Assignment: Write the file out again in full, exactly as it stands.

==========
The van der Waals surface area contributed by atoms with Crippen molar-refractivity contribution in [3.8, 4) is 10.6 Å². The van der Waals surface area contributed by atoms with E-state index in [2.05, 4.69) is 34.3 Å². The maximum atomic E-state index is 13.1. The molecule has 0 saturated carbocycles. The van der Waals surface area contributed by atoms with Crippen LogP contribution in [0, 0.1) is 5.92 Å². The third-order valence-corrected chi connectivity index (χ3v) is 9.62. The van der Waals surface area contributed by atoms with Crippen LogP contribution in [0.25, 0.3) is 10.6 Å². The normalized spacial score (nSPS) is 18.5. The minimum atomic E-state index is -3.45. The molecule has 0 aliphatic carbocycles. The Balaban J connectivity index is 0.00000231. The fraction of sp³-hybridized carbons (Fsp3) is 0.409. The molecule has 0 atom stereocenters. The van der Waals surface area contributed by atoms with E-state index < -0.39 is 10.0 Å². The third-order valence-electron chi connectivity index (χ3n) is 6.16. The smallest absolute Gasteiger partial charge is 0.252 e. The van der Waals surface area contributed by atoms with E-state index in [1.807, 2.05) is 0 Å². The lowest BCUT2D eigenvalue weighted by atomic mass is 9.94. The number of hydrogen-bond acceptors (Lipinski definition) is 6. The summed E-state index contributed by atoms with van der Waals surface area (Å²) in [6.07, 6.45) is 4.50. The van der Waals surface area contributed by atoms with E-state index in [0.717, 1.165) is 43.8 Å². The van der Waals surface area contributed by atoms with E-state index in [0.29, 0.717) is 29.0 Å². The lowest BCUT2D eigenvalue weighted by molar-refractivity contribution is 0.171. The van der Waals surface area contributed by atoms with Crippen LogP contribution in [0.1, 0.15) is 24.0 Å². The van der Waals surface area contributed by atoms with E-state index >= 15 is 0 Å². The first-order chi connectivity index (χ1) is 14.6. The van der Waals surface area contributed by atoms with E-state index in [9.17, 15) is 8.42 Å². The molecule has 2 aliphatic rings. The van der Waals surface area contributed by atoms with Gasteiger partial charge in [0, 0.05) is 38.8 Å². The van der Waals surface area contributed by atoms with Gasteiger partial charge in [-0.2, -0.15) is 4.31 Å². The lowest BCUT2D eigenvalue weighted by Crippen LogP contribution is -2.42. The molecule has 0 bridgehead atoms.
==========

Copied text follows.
The van der Waals surface area contributed by atoms with Crippen molar-refractivity contribution in [3.8, 4) is 10.6 Å². The van der Waals surface area contributed by atoms with E-state index in [2.05, 4.69) is 34.3 Å². The maximum atomic E-state index is 13.1. The molecule has 0 saturated carbocycles. The van der Waals surface area contributed by atoms with Crippen LogP contribution in [0, 0.1) is 5.92 Å². The third-order valence-corrected chi connectivity index (χ3v) is 9.62. The van der Waals surface area contributed by atoms with Crippen LogP contribution in [0.25, 0.3) is 10.6 Å². The normalized spacial score (nSPS) is 18.5. The minimum atomic E-state index is -3.45. The molecule has 0 aliphatic carbocycles. The Balaban J connectivity index is 0.00000231. The fraction of sp³-hybridized carbons (Fsp3) is 0.409. The molecule has 0 atom stereocenters. The van der Waals surface area contributed by atoms with E-state index < -0.39 is 10.0 Å². The third-order valence-electron chi connectivity index (χ3n) is 6.16. The smallest absolute Gasteiger partial charge is 0.252 e. The van der Waals surface area contributed by atoms with E-state index in [1.807, 2.05) is 0 Å². The lowest BCUT2D eigenvalue weighted by atomic mass is 9.94. The number of hydrogen-bond acceptors (Lipinski definition) is 6. The summed E-state index contributed by atoms with van der Waals surface area (Å²) in [6.07, 6.45) is 4.50. The van der Waals surface area contributed by atoms with E-state index in [0.717, 1.165) is 43.8 Å². The van der Waals surface area contributed by atoms with E-state index in [0.29, 0.717) is 29.0 Å². The lowest BCUT2D eigenvalue weighted by molar-refractivity contribution is 0.171. The van der Waals surface area contributed by atoms with Crippen LogP contribution in [0.1, 0.15) is 24.0 Å². The van der Waals surface area contributed by atoms with E-state index >= 15 is 0 Å². The first-order chi connectivity index (χ1) is 14.6. The van der Waals surface area contributed by atoms with E-state index in [9.17, 15) is 8.42 Å². The molecule has 2 aliphatic rings. The van der Waals surface area contributed by atoms with Gasteiger partial charge in [0, 0.05) is 38.8 Å². The van der Waals surface area contributed by atoms with Gasteiger partial charge in [-0.2, -0.15) is 4.31 Å². The lowest BCUT2D eigenvalue weighted by Crippen LogP contribution is -2.42. The molecule has 0 bridgehead atoms.